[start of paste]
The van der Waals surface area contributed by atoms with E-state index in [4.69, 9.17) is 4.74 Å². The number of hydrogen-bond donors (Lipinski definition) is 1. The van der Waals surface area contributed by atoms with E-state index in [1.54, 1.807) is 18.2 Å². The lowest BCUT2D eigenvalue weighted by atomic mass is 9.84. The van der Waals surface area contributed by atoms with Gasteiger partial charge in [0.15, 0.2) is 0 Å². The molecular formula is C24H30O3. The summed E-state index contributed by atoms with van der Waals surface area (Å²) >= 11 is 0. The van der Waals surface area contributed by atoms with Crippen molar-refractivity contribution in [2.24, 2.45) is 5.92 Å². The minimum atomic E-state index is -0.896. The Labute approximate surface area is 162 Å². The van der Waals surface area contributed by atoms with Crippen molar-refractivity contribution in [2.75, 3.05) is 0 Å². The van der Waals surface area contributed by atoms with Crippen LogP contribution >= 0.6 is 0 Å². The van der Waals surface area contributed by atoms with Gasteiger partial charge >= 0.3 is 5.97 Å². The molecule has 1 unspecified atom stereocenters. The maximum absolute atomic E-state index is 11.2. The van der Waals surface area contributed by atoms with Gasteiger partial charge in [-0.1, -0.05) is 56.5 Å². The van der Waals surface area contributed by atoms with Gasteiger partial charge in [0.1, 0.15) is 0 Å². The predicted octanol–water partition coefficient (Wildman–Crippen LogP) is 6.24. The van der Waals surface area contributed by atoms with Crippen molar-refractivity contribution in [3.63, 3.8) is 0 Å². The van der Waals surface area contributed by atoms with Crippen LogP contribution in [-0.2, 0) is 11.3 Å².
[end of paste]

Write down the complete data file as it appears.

The van der Waals surface area contributed by atoms with E-state index in [4.69, 9.17) is 4.74 Å². The number of hydrogen-bond donors (Lipinski definition) is 1. The van der Waals surface area contributed by atoms with E-state index in [1.54, 1.807) is 18.2 Å². The lowest BCUT2D eigenvalue weighted by atomic mass is 9.84. The van der Waals surface area contributed by atoms with Gasteiger partial charge in [0.15, 0.2) is 0 Å². The molecular formula is C24H30O3. The summed E-state index contributed by atoms with van der Waals surface area (Å²) >= 11 is 0. The van der Waals surface area contributed by atoms with Crippen molar-refractivity contribution in [2.24, 2.45) is 5.92 Å². The minimum atomic E-state index is -0.896. The Labute approximate surface area is 162 Å². The van der Waals surface area contributed by atoms with Crippen molar-refractivity contribution in [2.75, 3.05) is 0 Å². The van der Waals surface area contributed by atoms with Crippen LogP contribution >= 0.6 is 0 Å². The van der Waals surface area contributed by atoms with Gasteiger partial charge >= 0.3 is 5.97 Å². The molecule has 1 unspecified atom stereocenters. The maximum absolute atomic E-state index is 11.2. The van der Waals surface area contributed by atoms with Gasteiger partial charge in [-0.1, -0.05) is 56.5 Å². The van der Waals surface area contributed by atoms with Gasteiger partial charge in [0.1, 0.15) is 0 Å². The predicted octanol–water partition coefficient (Wildman–Crippen LogP) is 6.24. The van der Waals surface area contributed by atoms with Crippen molar-refractivity contribution in [3.63, 3.8) is 0 Å². The van der Waals surface area contributed by atoms with Crippen LogP contribution in [-0.2, 0) is 11.3 Å².